In our news wrap Thursday, the U.S. House of Representatives opened a drive for the first major gun control measures in 20 years, activists in Myanmar say 12 more protesters were shot dead, China’s ceremonial legislature moved to tighten control over Hong Kong, Prince William denied that the royals harbor racist views, and Mississippi bans transgender athletes joining female sports teams.
In the day's other news: The U.S. House of Representatives opened a drive for the first major gun control measures in 20 years.
Democrats passed bills calling for background checks on all gun sales and an expanded 10-day review period. Similar bills died in the Senate when Republicans had control, but Democratic Majority Leader Chuck Schumer vowed today to hold votes.
Sen. Chuck Schumer:
The legislative graveyard is over. H.R.8 will be on the floor of the Senate, and we will see where everybody stands.
No more hopes and prayers, thoughts and prayers. A vote is what we need, a vote, not thoughts and prayers.
The Senate is split 50-50 between the two parties, and the gun control bills would need 60 votes to pass.
The people of Japan marked 10 years today since an earthquake and tsunami triggered a nuclear plant meltdown in Fukushima. The country fell silent at mid-afternoon, marking the moment the earthquake struck and honoring more than 20,000 people who died.
We will look at what's happened since later in the program.
In Myanmar, activists say that 12 more protesters against the military coup were shot dead today. Six died in Myaing, where people crouched in the street and then ran as security forces opened fire. Killings were also reported in four other cities.
Mainland China's ceremonial legislature has endorsed a move to tighten control over Hong Kong again. The measure approved today lets the central government name more of the territory's lawmakers. The vote in the national People's Congress was 2,895 to zero. Leaders insisted that it is in the best interests of all concerned.
Li Zhanshu (through translator):
The session has made the decision to improve Hong Kong's election, which is greatly supported by all the delegates. This illustrates the firm determination of the people, including those of Hong Kong, to safeguard national sovereignty, security and the constitutional order of Hong Kong
Beijing has steadily reined in Hong Kong's freedoms in a bid to suppress calls for greater autonomy.
The heir to the British throne, Prince William, denied today that the royals harbor racist views. He answered a shouted question at a public event, and said — quote — "We are very much not a racist family." The allegation came from his brother, Harry, and sister-in-law, Meghan, who is biracial.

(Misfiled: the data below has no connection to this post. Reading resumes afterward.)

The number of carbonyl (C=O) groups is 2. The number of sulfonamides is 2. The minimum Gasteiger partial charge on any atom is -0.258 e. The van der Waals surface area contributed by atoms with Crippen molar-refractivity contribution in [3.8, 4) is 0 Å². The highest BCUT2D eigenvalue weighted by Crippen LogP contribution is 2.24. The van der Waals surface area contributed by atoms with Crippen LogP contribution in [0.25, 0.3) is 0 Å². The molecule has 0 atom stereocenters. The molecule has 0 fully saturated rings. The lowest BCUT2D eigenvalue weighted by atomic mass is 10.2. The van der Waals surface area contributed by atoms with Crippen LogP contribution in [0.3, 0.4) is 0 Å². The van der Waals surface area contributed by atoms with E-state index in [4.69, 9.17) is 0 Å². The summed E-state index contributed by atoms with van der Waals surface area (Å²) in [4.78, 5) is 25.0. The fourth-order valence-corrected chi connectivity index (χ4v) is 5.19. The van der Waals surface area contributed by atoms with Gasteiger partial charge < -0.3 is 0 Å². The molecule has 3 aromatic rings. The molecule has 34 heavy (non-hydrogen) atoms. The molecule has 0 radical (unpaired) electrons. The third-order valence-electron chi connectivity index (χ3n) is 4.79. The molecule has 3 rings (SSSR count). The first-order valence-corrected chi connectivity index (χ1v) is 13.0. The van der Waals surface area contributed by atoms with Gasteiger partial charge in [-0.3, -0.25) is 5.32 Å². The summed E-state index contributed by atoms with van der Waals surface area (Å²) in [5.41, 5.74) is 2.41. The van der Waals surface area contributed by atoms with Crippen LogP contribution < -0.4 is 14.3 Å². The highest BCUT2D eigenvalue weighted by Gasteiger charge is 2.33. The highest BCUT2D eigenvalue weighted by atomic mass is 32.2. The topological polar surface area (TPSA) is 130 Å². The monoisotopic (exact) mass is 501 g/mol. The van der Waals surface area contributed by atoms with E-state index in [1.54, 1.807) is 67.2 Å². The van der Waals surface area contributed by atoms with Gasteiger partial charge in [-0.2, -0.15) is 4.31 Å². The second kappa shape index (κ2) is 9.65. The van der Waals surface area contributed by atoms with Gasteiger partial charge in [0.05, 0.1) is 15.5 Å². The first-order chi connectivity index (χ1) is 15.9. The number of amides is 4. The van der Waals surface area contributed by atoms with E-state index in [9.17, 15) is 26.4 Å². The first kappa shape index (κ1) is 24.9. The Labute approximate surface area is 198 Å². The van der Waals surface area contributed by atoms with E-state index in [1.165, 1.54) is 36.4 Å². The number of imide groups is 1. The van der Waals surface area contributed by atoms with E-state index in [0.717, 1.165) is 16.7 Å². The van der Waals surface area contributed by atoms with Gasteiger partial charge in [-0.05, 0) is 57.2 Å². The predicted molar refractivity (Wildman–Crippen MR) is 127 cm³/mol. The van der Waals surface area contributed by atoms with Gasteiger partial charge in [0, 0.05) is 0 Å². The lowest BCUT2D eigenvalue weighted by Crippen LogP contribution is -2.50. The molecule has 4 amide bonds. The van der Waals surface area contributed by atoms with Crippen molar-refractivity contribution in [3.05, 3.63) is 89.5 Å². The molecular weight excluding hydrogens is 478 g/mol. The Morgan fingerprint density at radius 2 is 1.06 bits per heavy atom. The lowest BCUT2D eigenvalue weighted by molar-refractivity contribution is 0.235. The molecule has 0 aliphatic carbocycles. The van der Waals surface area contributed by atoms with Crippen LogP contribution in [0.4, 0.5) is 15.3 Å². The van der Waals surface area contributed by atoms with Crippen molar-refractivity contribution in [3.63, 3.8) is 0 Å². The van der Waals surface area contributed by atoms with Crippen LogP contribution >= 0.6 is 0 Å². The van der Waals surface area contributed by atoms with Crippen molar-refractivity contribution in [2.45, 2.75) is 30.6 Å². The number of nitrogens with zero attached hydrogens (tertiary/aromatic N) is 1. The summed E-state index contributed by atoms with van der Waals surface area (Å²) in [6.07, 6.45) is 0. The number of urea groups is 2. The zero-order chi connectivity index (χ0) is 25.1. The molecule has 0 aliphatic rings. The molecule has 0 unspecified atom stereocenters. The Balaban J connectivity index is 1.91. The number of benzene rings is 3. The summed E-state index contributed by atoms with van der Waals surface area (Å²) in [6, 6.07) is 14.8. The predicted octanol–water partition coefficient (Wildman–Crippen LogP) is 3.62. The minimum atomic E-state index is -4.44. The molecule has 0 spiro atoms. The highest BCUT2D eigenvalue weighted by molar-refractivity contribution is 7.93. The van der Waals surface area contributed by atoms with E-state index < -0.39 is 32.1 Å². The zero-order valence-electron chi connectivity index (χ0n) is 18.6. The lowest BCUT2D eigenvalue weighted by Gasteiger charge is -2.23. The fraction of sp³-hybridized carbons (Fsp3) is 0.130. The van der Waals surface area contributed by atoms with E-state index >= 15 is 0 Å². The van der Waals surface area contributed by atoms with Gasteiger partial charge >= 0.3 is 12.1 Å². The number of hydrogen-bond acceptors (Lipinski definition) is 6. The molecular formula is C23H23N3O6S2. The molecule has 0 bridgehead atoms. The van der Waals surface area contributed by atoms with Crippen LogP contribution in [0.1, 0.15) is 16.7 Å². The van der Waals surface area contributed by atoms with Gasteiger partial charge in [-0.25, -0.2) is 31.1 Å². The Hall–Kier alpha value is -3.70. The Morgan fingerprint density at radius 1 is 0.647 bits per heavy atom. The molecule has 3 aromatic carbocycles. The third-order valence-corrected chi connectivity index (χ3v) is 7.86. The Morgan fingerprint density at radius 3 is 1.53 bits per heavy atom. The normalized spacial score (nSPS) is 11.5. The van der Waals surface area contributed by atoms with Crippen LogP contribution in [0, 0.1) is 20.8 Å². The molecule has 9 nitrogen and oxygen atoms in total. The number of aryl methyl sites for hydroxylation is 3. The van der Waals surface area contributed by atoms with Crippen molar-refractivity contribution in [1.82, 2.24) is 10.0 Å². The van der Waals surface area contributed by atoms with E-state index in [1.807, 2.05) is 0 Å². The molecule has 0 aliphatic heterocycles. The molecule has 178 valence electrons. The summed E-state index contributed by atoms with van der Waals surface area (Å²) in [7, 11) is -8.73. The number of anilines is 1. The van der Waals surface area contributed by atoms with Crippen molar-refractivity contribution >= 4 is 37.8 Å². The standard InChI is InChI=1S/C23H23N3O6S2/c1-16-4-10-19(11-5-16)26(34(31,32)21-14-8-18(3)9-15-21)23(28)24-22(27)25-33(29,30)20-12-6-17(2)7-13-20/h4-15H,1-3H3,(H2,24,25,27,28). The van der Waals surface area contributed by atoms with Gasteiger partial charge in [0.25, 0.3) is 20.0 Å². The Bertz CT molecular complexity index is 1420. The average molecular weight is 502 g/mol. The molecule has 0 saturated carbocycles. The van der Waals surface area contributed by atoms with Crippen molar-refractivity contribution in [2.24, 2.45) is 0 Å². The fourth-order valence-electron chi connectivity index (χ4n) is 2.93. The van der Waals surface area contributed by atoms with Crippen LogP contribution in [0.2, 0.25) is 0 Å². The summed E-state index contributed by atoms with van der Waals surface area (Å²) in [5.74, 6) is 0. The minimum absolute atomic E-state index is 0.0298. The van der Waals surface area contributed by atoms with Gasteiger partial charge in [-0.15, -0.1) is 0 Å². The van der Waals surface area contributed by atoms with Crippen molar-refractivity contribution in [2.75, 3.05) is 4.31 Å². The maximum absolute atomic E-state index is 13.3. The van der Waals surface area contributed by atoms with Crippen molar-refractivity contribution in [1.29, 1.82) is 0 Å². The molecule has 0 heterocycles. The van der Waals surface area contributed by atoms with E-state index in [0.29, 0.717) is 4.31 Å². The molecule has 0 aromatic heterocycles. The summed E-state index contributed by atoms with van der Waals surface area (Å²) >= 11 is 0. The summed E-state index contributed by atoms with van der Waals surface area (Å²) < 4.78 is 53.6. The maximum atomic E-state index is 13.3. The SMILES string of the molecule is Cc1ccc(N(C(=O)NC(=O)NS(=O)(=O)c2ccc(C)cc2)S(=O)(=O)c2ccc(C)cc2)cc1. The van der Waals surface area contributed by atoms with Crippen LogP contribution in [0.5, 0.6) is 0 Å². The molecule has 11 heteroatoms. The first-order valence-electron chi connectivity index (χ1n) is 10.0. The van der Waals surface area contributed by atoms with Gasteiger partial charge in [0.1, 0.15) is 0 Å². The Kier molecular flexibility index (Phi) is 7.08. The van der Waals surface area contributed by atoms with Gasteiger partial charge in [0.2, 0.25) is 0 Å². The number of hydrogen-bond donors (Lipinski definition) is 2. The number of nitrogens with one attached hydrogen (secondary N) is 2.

Back in this country, the former police officer accused in George Floyd's death is now charged with third-degree murder again. A judge in Minneapolis reinstated the charge against Derek Chauvin today. That's in addition to second-degree murder and manslaughter. The ruling came as jury selection continued.
New York's Democratic Governor Andrew Cuomo faced mounting pressure to resign today over alleged sexual misconduct. A bipartisan majority of state lawmakers called for Cuomo to quit after an aide reportedly accused him of groping her.
New York City Mayor Bill de Blasio joined in the demand.
Mayor Bill de Blasio:
The latest report and the fact that we can talk about how many people are bringing through — bringing forward accusations, that it's not one, it's not two, it's not three, it's not four, it's not five, it's six women who have come forward, it's deeply troubling. It is disgusting to me. And he can no longer serve as governor.
Cuomo denied the latest misconduct claim and has refused to step down.
Late today, the speaker of the New York State Assembly authorized an impeachment investigation into the governor.
Mississippi's Republican governor signed a ban today on transgender athletes joining female sports teams. The bill takes effect July 1, pending legal challenges. More than 20 states are considering similar legislation.
In economic news, new claims for unemployment benefits fell to 712,000 last week, in a sign that layoffs are easing.
That news and the COVID relief package boosted Wall Street. The Dow Jones industrial average gained 188 points to close at a new record, 32485. The Nasdaq jumped nearly 330 points, 2.5 percent, and the S&P 500 added 40, for another record close.
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